Orthotic, adaptive, protective, and assistive devices are implements and equipment used to support or protect weak or ineffective joints or muscles, and serve to enhance performance.1 The uses of appropriate orthotic, protective, and supportive devices are outlined in this chapter.
The major rationales for amputation include disease (diabetes, peripheral vascular disease [PVD]), infection (post joint replacement, osteomyelitis), tumor, trauma, and fractures that fail to heal (non-union).
Major improvements in noninvasive diagnosis, revascularization, and wound healing techniques have lowered the overall incidence of amputations for vascular disease.2
Levels of Amputation3
Traumatic amputations may be performed at any level (Table 15–1). Whatever the level the surgeon attempts to maintain the maximum bone length and to keep as many joints intact as possible.2 The specific type of surgery depends on the status of the extremity at the time of amputation. Conservation of the residual limb and uncomplicated wound healing are both important.
Table Graphic Jump Location Table 15–1. Levels of Amputation ||Download (.pdf)
Table 15–1. Levels of Amputation
LEVEL OF AMPUTATION
Excision of any part of one or more toes
Disarticulation of one or more toes at the metatarsophalangeal joint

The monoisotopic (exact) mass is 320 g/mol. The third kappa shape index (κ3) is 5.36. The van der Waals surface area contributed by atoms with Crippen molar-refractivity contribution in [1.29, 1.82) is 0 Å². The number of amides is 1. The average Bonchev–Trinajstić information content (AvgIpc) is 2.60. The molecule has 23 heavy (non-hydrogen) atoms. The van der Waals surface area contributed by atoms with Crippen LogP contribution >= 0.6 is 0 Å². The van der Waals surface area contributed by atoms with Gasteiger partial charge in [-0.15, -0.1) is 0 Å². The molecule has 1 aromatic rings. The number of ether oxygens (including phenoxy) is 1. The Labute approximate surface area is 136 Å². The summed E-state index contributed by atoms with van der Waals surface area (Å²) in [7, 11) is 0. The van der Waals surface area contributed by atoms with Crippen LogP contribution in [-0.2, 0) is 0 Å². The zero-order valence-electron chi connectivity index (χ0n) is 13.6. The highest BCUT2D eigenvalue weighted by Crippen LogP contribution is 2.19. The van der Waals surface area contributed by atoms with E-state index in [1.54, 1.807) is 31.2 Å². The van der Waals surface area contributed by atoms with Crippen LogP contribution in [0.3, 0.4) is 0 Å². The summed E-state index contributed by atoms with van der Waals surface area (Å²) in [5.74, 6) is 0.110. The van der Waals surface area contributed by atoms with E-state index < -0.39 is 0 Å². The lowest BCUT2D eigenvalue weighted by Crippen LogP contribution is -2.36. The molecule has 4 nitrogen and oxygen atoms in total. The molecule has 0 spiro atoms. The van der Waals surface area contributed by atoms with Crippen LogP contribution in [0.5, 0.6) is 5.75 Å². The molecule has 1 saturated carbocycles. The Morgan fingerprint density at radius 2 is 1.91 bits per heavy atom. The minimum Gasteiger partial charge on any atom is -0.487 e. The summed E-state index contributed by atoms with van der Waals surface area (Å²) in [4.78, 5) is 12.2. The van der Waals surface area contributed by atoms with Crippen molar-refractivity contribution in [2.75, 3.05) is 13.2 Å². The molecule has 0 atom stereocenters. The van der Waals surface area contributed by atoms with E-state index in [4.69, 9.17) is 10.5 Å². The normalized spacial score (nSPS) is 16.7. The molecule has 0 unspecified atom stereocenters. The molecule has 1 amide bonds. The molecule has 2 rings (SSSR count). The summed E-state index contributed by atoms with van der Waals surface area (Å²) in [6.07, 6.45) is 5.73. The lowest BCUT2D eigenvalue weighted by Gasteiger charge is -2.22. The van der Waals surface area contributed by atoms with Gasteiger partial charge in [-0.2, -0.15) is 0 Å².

Partial foot/ray resection
Resection of the third, fourth, fifth metatarsals and digits
Tarsometatarsal (LisFranc) disarticulation
The disarticulation of all five metatarsals and the digits
Amputation through the midsection of all metatarsals leaving only the calcaneus and talus
Ankle disarticulation which may include removal of the malleoli and distal tibial/fibular flares to create a smooth bony distal end with the attachment of the heel pad to the distal end of the tibia.
Long transtibial (below knee)
More than 50% of tibial length
Transtibial (below knee)
Between 20% and 50% of tibial length
Short transtibial (below knee)
Less than 20% of tibial length
Amputation through the knee joint with shaping of the distal femur, squaring the condyles for an even weight-bearing surface. The knee disarticulation is most often used in children and young adults, but is nearly always avoided in the elderly and patients with ischemic disease. Several advantages of the knee disarticulation include:
- A large distal end covered by skin and soft tissues that is naturally suited for weight bearing
- A long lever arm controlled by strong muscles
- Increased stability of the patient's prosthesis
A main disadvantage of the knee disarticulation is cosmetic—the patient's prosthetic leg will have a knee that extends far beyond his own knee in the sitting position.
Long transfemoral (above knee)
More than 60% of the femoral length
Transfemoral (above knee)
Between 35% and 60% of the femoral length
Short transfemoral (above knee)...